Healthy Living Really Does Postpone Mortality

A low-risk lifestyle, with an emphasis on healthy eating and being active, has a “powerful and beneficial” effect on mortality, CDC researchers found.

People who practiced four low-risk behaviors — not smoking, eating healthy, getting enough exercise, and drinking alcohol moderately — were 63% less likely to die within the 18-year study period than those who kept none of those practices, Earl Ford, PhD, of the CDC in Atlanta, and colleagues reported online in the American Journal of Public Health.

“Our results add to the evidence base regarding the favorable effect of healthy living on mortality,” they wrote. “The estimates of mortality that can be postponed underscore the need for improving the overall level of healthy living in the United States.”

Two years ago, Ford and colleagues found that keeping four similar behaviors reduced the risk of major chronic illness, including cardiovascular disease, diabetes, and cancer.

Yet fewer studies have looked at the influence that these behaviors exert on all-cause mortality.

The researchers assessed data from 16,958 participants, ages 17 and up, in the National Health and Nutrition Examination Survey (NHANES) III Mortality Study from 1988 to 2006.

Overall, they found that all four low-risk behaviors were individually associated with a reduction in death, and that the higher number of behaviors practiced, the lower the risk of death.

Not smoking showed the greatest reduction in mortality risk (adjusted hazard ratio 0.64, 95% CI 0.57 to 0.71), but the researchers noted that there was variation in the magnitude of risk reduction for the various behaviors in terms of the other outcomes, including cardiovascular and cancer mortality.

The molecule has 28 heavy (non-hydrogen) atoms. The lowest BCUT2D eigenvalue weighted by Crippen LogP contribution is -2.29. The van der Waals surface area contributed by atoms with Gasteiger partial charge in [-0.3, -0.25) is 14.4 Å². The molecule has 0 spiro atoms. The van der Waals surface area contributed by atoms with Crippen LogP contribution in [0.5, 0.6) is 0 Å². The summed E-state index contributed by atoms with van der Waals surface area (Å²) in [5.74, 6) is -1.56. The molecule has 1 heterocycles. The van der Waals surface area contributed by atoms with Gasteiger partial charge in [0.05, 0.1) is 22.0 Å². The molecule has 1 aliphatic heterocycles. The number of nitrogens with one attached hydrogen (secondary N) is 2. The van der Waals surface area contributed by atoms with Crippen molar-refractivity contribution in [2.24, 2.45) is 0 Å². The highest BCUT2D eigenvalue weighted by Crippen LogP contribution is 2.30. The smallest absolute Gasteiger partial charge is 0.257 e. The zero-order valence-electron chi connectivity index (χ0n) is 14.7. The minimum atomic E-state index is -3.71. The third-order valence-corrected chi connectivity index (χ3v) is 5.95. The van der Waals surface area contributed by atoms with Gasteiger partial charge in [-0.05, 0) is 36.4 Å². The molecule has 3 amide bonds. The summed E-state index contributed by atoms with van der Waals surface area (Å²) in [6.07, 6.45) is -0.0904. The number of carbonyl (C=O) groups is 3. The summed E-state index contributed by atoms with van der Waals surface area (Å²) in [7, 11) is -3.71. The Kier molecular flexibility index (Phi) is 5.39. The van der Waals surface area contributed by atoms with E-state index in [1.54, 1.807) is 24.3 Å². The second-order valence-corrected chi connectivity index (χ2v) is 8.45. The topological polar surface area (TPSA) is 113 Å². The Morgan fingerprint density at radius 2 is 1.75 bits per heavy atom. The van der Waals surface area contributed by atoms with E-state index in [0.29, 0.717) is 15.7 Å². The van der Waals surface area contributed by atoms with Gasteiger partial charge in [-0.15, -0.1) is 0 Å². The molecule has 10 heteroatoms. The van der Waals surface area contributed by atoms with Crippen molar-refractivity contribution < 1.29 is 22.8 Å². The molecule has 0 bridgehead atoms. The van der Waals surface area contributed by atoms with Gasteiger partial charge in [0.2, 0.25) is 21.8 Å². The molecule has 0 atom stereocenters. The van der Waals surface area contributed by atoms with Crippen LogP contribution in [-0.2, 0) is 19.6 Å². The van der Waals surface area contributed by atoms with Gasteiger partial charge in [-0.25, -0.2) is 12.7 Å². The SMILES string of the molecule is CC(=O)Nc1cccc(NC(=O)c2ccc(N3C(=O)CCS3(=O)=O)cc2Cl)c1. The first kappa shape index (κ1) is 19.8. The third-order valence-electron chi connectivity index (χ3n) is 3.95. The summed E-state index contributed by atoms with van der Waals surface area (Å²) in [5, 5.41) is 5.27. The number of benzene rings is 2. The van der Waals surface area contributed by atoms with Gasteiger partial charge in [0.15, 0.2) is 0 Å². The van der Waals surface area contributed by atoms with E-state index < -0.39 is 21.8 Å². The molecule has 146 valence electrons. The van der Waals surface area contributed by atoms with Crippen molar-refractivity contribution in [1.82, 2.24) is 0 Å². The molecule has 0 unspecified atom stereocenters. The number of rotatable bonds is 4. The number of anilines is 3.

Compared with those who didn’t practice any of the low-risk behaviors, patients who performed all four had a 63% reduced risk of all-cause death (adjusted HR 0.37, 95% CI 0.28 to 0.49). They also had a reduced risk of death from:

  • Malignant neoplasms (adjusted HR 0.34, 95% CI 0.20 to 0.56)
  • Major cardiovascular disease (adjusted HR 0.35, 95% CI 0.24 to 0.50)
  • Other causes (adjusted HR 0.43, 95% CI 0.25 to 0.74)

The researchers also found that the rate of advancement periods — a representation of the equivalent risk from aging a certain number of years — for those who practiced high-risk behaviors (rather than low-risk ones) compared with those who practiced none was equivalent to the risk of:

  • 11.1 years for all-cause death
  • vv14.4 years for malignant neoplasms
  • 9.9 years for major cardiovascular disease
  • vv10.6 years for other causes

Ford and colleagues said the results are consistent with several other studies and concluded that “four low-risk behaviors exert a powerful protective effect on mortality and several cause-specific categories of mortality.”

Source :